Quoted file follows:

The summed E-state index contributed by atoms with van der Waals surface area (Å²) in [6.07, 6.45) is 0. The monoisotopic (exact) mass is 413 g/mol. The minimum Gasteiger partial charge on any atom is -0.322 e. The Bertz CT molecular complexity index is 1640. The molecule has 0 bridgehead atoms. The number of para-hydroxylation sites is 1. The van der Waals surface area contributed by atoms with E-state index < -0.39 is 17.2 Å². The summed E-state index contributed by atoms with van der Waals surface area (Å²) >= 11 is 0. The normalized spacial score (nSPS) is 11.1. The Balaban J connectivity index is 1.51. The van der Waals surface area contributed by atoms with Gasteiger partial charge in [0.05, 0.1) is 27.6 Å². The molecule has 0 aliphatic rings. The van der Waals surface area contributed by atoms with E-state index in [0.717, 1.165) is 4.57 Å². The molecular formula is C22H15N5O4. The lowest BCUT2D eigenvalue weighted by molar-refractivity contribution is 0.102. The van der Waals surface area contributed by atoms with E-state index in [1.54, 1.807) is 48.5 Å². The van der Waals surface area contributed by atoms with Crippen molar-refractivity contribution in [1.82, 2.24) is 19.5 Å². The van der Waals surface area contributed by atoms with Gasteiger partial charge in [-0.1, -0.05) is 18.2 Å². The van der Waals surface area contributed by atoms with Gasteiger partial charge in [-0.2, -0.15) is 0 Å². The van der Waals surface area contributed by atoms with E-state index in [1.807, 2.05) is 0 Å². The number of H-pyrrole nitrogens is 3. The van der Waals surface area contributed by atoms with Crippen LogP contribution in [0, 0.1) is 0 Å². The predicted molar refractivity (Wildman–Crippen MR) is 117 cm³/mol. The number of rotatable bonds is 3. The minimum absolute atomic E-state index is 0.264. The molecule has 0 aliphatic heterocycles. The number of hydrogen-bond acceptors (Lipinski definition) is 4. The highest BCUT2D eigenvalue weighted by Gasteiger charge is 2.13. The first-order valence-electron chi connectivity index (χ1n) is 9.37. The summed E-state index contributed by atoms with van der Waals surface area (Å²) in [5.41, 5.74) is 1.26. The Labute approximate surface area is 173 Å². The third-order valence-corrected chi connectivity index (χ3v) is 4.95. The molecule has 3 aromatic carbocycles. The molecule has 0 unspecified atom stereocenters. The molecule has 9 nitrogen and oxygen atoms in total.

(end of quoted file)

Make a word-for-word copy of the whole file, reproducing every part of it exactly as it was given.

The summed E-state index contributed by atoms with van der Waals surface area (Å²) in [6.07, 6.45) is 0. The monoisotopic (exact) mass is 413 g/mol. The minimum Gasteiger partial charge on any atom is -0.322 e. The Bertz CT molecular complexity index is 1640. The molecule has 0 bridgehead atoms. The number of para-hydroxylation sites is 1. The van der Waals surface area contributed by atoms with E-state index < -0.39 is 17.2 Å². The summed E-state index contributed by atoms with van der Waals surface area (Å²) >= 11 is 0. The normalized spacial score (nSPS) is 11.1. The Balaban J connectivity index is 1.51. The van der Waals surface area contributed by atoms with Gasteiger partial charge in [0.05, 0.1) is 27.6 Å². The molecule has 0 aliphatic rings. The van der Waals surface area contributed by atoms with E-state index in [0.717, 1.165) is 4.57 Å². The molecular formula is C22H15N5O4. The lowest BCUT2D eigenvalue weighted by molar-refractivity contribution is 0.102. The van der Waals surface area contributed by atoms with E-state index in [1.54, 1.807) is 48.5 Å². The van der Waals surface area contributed by atoms with Crippen molar-refractivity contribution in [1.82, 2.24) is 19.5 Å². The van der Waals surface area contributed by atoms with Gasteiger partial charge in [-0.1, -0.05) is 18.2 Å². The van der Waals surface area contributed by atoms with Gasteiger partial charge in [-0.2, -0.15) is 0 Å². The van der Waals surface area contributed by atoms with E-state index in [1.807, 2.05) is 0 Å². The number of H-pyrrole nitrogens is 3. The van der Waals surface area contributed by atoms with Crippen LogP contribution in [0, 0.1) is 0 Å². The predicted molar refractivity (Wildman–Crippen MR) is 117 cm³/mol. The number of rotatable bonds is 3. The minimum absolute atomic E-state index is 0.264. The molecule has 0 aliphatic heterocycles. The number of hydrogen-bond acceptors (Lipinski definition) is 4. The highest BCUT2D eigenvalue weighted by Gasteiger charge is 2.13. The first-order valence-electron chi connectivity index (χ1n) is 9.37. The summed E-state index contributed by atoms with van der Waals surface area (Å²) in [5.41, 5.74) is 1.26. The Labute approximate surface area is 173 Å². The third-order valence-corrected chi connectivity index (χ3v) is 4.95. The molecule has 3 aromatic carbocycles. The molecule has 0 unspecified atom stereocenters. The molecule has 9 nitrogen and oxygen atoms in total.